Saturday, August 30, 2008


. . . it's better not to make gods or demons smile: they don't laugh at the same jokes as us.

-- Jorkens

There's quite a number of facial muscles -- we didn't learn half of them in massage school -- and so far as anyone knows they're all quite useless, except for communicating emotionally with your fellow human beings. Which goes to show how important communicating emotionally is, to us social animals, from a purely cold-blooded, evolutionary point of view. Those who are bad at it tend to not to get to reproduce.

The apologetic email, telling us of our appointments for being photographed, and giving us instructions for how to dress, began "SMILE!" We were to bring a favorite book -- checked out from the library, of course -- to be photographed with.

I had imagined a group photo, but no, these were individual portraits, and the photographer spent the whole day at it. An hour on me alone. I had searched the stacks for a William Blake, but the only copy was a grimy, featureless mustard yellow. So I settled for a rather handsome Yeats.

He took pictures of me with the high library windows marching away behind me. His assistant darted here and there with reflectors. I brandished the book, clutched it, read it. Set a foot on the seat of a chair and rested the book on its back. At one point the photographer said, confounding me utterly, "do things."

Do things? I waved the book, pursed my lips, shrugged. Then I had to laugh, because the perfect line from the book came to my lips, and I recited, "O what am I, that I should not seem / For the song's sake a fool?"

Click. Flash.

After an hour of this, my face was aching. I had a horror, I found, of having the camera look at me and not seeming attentive, and seeming attentive requires quite a bit of exertion by the facial muscles. I tried giving up, breathing through the tension and letting my face relax, but if I succeeded it was only momentarily. The photographer had a whole bag of tricks for eliciting facial expressions from his subject: a sudden calling of my name, quick gestures, nods. I responded to them, willy nilly, even though I knew they were not authentic emotional communications, and I could have resented being played upon, had I not been so interested both in his craft, and in my inability to refrain from responding to it.

So now, of course, I am all curiosity to see such of the photos as I get to see. I don't even know what they're for, but I'm guessing they're for the Foundation's new website; if it's linkable I'll link it.

It is not accidental, I think, that we social mammals are unnerved by animals that are not social. Think of how regularly people remark upon the shark's mirthless smile. We can't help interpreting facial expressions, even when we're dealing with species that don't use them. No shark can smile, whatever muscular apparatus it has around the mouth: to smile you need a limbic brain, the equipment for participating in the emotional experience of another being. But we respond to the smile. It's smiling even though it intends to kill us: what a horrible creature it must be! We are so deeply social that even in danger of our lives, we are almost more outraged by the violation of mammalian emotional decorum than by the fact that we're about to be eaten. If you're going to eat us, we feel, you could at least scowl appropriately! Tigers may be scary (and they are: I'll never forget, at an evening zoo concert, watching a Siberian pace restlessly in the twilight. It gave me gooseflesh. Over millenia, that's been the last sight many a fellow-primate has seen.) But still -- they're just scary, not creepy. A tiger will snarl and bare its teeth as it sinks them into you. That's as it should be. It won't smile.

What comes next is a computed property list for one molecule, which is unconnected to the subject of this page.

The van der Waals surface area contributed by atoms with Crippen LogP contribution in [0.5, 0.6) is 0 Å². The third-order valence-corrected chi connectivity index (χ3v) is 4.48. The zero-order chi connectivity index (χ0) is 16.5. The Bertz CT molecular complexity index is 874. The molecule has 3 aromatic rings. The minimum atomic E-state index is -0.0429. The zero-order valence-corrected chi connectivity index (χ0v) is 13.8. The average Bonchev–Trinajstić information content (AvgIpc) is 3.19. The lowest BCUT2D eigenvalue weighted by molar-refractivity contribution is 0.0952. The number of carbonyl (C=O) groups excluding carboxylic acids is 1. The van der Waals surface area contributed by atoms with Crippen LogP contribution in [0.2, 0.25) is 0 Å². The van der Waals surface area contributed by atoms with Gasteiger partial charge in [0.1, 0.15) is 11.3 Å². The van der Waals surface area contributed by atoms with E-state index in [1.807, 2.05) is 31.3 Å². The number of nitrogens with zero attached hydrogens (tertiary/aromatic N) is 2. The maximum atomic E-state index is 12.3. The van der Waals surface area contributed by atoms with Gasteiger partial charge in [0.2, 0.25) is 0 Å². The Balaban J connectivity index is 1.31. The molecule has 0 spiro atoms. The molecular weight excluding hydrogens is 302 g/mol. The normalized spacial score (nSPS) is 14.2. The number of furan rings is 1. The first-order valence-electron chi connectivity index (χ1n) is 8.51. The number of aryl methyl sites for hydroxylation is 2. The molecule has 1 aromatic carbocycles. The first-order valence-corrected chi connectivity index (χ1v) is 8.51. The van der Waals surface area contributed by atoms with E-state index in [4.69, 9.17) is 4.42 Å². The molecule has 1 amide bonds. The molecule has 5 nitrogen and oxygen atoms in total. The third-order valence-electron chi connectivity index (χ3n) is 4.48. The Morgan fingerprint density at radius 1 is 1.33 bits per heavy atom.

Friday, August 29, 2008

McCain's Choice Explained

I was puzzled too, but Sydney has a plausible explanation of McCain's choice for Veep.
Lord Dunsany

I have just read the most perfect short story I have ever read, or can imagine ever reading. It's a lighthearted, frivolous tall tale. It has moments of arresting beauty. And it says as much about what it means to have faith in worldly things as any human creature could well bear to hear. It's called "The Charm against Thirst," by Lord Dunsany.

It's in a collection of "Jorkens" stories, from the 1920's. I'd never heard of them before. Jorkens is a world traveler who tells fabulous stories in his club, if you buy him drinks and promise to believe him; he's close kin to the tale-spinning clubmen of Wodehouse. But where Wodehouse was an entertainer, pure and simple (an honorable trade, and one that no one ever practiced better), Dunsany carries the numinous in everything he writes, like a faint electrical charge. I've read five of the Jorkens stories so far, and they've all delighted me. They work perfectly as entertainments, but there's far more than that running below the surface: the ache to be believed, the mournful sense of being stranded in the workaday world, after a sight of wonders that have left you forever unfitted for it, but which you can never return to or properly convey.

Or maybe you're just an old fraud, cadging drinks. Hard to tell.